Specialized Genomic Resources (Boutique Database)

- No comments

The purpose of specialized resources is to focus on species - species genomics and to particular sequencing techniques. The particular aim of such a data base is the integrated view of a particular biological system.

a) UniGene
* The collection represents genes from many organisms and each cluster relating to a unique gene and including related information corresponding to the gene.
* A valuable role of UniGene is in gene discovery.
* UniGene is also used for gene mapping projects and large scale gene expression analysis.

b)TDB — The TIGR Database

* These databases containing DNA and protein sequence, gene expression, protein family information etc.
* Also the data such as taxonomic range of plants and humans, role of cellular components are also present.

c) SGD (Saccharomyces Genome Database)

* SGD is an online data resource which contain information on the molecular biology and genetics of S.cerevisiae (Budding yeast).
* This data base provides internet access to the genome, its genes and their products etc.
* SGD helps the research field by uniting together functions to perform sequence similarity search tools.
 * The illustration of genetic maps using dynamically created graphical displays make the data base user friendly.

Genome Information Resources

- No comments
Genome Information Resources

DNA Sequence databases :

a) EMBL 

The EMBL Nucleotide Sequence Databases in bioinformatics is a comprehensive database of DNA and RNA sequences collected from the scientific literature and scientific applications. Also data are directly submitted from researchers and genome sequencing groups. It is the nucleotide sequence database from the European Bio-informatics Institute. The database is produced in collaboration with DDBJ(DNA Databank of Japan) and Gen Sank (USA). These groups collect a portion of total sequence data reported worldwide all new and updated entries are then exchanged between the groups. Information can be retrieved from EMBL using sequence retrieval system (SRS).
The rate of growth of DNA database is highly exponential. Normally the size of database almost doubles during a period of one year.

b) DDBJ (DNA Databank of Japan)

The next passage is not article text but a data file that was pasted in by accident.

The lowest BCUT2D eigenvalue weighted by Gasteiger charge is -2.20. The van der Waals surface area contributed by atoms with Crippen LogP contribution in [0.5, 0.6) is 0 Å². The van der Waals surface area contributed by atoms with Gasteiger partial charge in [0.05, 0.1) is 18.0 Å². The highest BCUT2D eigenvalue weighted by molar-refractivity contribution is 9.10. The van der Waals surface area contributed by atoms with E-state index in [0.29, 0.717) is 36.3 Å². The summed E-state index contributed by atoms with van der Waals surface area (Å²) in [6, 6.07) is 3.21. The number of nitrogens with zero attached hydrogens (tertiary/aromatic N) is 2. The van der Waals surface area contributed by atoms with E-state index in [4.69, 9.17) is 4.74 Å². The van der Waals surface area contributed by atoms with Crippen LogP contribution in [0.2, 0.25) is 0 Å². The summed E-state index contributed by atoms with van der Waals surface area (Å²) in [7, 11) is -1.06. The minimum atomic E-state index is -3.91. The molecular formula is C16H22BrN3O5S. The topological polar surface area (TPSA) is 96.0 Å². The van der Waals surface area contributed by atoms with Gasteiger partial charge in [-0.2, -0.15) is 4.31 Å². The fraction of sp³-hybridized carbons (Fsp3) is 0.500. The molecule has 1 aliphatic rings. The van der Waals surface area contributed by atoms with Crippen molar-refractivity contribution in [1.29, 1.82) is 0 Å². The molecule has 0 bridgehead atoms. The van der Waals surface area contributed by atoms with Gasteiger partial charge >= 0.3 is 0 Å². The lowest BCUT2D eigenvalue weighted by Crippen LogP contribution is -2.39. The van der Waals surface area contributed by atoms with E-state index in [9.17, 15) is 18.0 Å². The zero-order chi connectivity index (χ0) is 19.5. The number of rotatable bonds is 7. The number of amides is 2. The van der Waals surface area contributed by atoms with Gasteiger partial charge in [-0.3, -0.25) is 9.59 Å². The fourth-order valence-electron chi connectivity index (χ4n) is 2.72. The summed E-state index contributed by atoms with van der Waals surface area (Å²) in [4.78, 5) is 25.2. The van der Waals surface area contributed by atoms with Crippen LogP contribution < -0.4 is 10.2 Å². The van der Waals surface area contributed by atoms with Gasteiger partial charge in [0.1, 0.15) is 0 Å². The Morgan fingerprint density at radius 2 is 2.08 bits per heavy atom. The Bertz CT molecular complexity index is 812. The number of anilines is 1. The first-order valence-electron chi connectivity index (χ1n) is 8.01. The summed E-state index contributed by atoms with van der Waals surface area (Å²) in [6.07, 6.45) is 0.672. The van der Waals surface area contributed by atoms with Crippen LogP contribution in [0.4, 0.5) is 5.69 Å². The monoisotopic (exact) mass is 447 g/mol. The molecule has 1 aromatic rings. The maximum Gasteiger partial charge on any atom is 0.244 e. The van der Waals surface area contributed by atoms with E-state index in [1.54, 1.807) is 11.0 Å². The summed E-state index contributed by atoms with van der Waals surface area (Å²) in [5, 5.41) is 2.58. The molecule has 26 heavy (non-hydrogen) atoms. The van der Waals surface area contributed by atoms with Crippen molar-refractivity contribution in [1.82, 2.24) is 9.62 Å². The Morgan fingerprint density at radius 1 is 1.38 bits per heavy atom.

DDBJ is the DNA Data Bank of Japan. It is the sole nucleotide sequence databank in Asia which is officially certified to collect, nucleotide sequences from researchers and to issue the internationally recognized accession numbers to data submitters. The primary purpose of DDBJ operations is to improve the quality of IRIS the International Nucleotide Sequence Database. It acts as collaboration with EMBL and Gen Bank. Here also data is produced, maintained and distributed at the national institute of Genetics. With the help of internet based data submission tools, sequences are collected worldwide.

c) GenBank (Genetic Sequence Databank)

Gen Bank is another DNA database and it incorporates sequences from publicly available sources. It is a database from the national center for Biotechnology Information (NCBI). It is one of the fastest growing store houses of known genetic sequences. It has a flat file structure that is an ASCII text file, readable by both humans and computers. Gen Bank database is having big size and hence Gen Bank is split into smaller discrete divisions. A Gen Bank release includes the sequence files and information derived from the database Since the Gen Bank database is split into smaller discrete divisions, fast and specific searches are possible. In addition to sequence data, Gen Bank files contain information like accession numbers and gene names, references to the published literature etc. Usually a Gen Bank includes the sequence files and the information derived from the database. Another feature of Gen bank is that it can be searched with user query sequences.

d) GSDB (Genome Sequence Data Base):  

It is produced by the National Center for Genome Resources at New Mexico. A complete collection of DNA sequences and information related to it is created, maintained and distributed by this data base. Also data are collected from producers and a quality check is done before distribution. The database is easily accessible via internet.

Secondary Databases in Bioinformatics

- No comments
Secondary databases are called so because they contain the analysis results of the sequences in the primary sources. SWISS-PROT has emerged as the most popular primary source and many secondary databases are based on SWISS-PROT due to its versatility.

Need for Secondary database

Simply it is a database that contains information derived from primary sequence data It will be in the form of regular expressions (patterns), Fingerprints, profiles blocks or Hidden Markov Models. The type of information stored in each of the secondary databases is different. But in secondary databases homologous sequences may be gathered together in multiple alignments. In multiple alignments there are conserved regions that show little or no variation between the constituent sequences. These conserved regions are called motifs. Motifs reflect some vital biological role and are crucial to the structure of function of protein. This is the importance of secondary database. So by concentrating on motifs, we can find out the common conserved regions in the sequences and study the functional and evolutionary details or organisms. Some of the common secondary databases are discussed below.